Seven high school students and nine middle schoolers from Country Day qualified for the National History Day state competition, with three reaching the final round.
Advancing on May 8 were junior Keshav Anand (documentary on “Dolly the Sheep: A Clone that Changed it All”), freshman Eric Lechpammer (exhibit on “The Establishment of the European Union”) and freshman Brynne Barnard-Bahn (website on “Rosalind Franklin: The Reluctant Feminist”).
However, none won awards in the final round, which was judged May 9-12.
History teacher Chris Kuipers said the projects were exceptional.
“(Lechpammer)’s exhibit was one of the best any of my students has ever created. (Barnard-Bahn) overcame the challenges of the new website builder to construct a really professional-looking website. (Anand) is a very talented filmmaker who has mastered the NHD documentary format over the past few years (as well),” he said.
The move to a virtual competition changed several aspects of the judging. For one, runners-up from county competitions were allowed to attend.
Anand, with six competitions under his belt, said this change made the competition more difficult.
“Usually at state, there’s about 30 documentary (entries). This year, there were 42. I’ve never had to face this type of competition (before),” Anand said.
To Anand’s disappointment, interviews were eliminated this year.
“It allows you to express your ideas and to elaborate (on your entry),” he said.
Barnard-Bahn had mixed feelings about the removal of the interviews.
“Maybe there was a part that got lost with (interviews) being taken away,” she said. “At the same time, I was happy that I didn’t have to do an interview, (as) I don’t like them that much.”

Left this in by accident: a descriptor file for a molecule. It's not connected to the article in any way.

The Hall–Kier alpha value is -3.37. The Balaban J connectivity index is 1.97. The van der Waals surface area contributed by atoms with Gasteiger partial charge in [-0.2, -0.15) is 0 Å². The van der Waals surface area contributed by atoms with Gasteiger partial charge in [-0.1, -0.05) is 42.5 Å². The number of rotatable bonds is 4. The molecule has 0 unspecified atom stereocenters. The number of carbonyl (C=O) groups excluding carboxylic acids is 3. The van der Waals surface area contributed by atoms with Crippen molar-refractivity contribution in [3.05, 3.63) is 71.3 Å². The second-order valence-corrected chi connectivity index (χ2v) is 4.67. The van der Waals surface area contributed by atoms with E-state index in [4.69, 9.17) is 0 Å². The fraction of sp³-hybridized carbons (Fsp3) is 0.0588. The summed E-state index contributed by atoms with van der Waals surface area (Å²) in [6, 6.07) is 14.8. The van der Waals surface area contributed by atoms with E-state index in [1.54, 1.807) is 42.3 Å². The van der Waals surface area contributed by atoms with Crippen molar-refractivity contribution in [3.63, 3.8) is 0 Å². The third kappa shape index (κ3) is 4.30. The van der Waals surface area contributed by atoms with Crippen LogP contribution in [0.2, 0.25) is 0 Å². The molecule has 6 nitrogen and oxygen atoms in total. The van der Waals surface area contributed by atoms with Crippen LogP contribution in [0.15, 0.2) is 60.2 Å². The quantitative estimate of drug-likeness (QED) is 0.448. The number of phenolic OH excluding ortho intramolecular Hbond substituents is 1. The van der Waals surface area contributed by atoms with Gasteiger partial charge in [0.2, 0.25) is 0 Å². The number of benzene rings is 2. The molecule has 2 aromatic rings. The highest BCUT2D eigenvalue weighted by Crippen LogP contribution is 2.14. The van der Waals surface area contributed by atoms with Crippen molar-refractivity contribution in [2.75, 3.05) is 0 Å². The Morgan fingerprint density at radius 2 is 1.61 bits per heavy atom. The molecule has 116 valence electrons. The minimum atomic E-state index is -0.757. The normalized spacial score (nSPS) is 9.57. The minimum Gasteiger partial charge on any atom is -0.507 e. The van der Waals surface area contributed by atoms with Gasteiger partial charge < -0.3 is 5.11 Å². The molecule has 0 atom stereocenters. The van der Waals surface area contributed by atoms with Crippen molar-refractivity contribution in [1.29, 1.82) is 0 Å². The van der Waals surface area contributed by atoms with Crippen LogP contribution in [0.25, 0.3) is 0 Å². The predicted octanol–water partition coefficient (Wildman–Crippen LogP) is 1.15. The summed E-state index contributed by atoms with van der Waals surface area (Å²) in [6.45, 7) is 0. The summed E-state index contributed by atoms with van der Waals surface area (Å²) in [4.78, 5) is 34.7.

Kuipers agreed with both students but said removing interviews may have made the competition fairer.
“(This way), judges are solely focused on the actual work and are not unduly influenced by how comfortable or skilled a student is during the interview,” he said.
While documentaries, papers and websites were largely unaffected by the virtual format, performance and exhibit entries needed significant changes.
Performances were judged solely on their scripts, while exhibits had to be accompanied by a slide presentation to show the facets of the entry instead of the physical entry.
Lechpammer, who entered an exhibit, found this extra step helpful.
“They were judging what you wrote on the Google Slides, (so) you could make minor changes to your exhibit without having to reprint,” he said.
Lechpammer said he was happy with the result.
“I didn’t really expect to make it past the county competition, (so) when I found out I was a state finalist, I was elated, to say the least. I think things went incredibly well,” he said.
“I’m surprised, and I’m happy with how I did. I didn’t expect to make it that far,” she said.
—By Samhita Kumar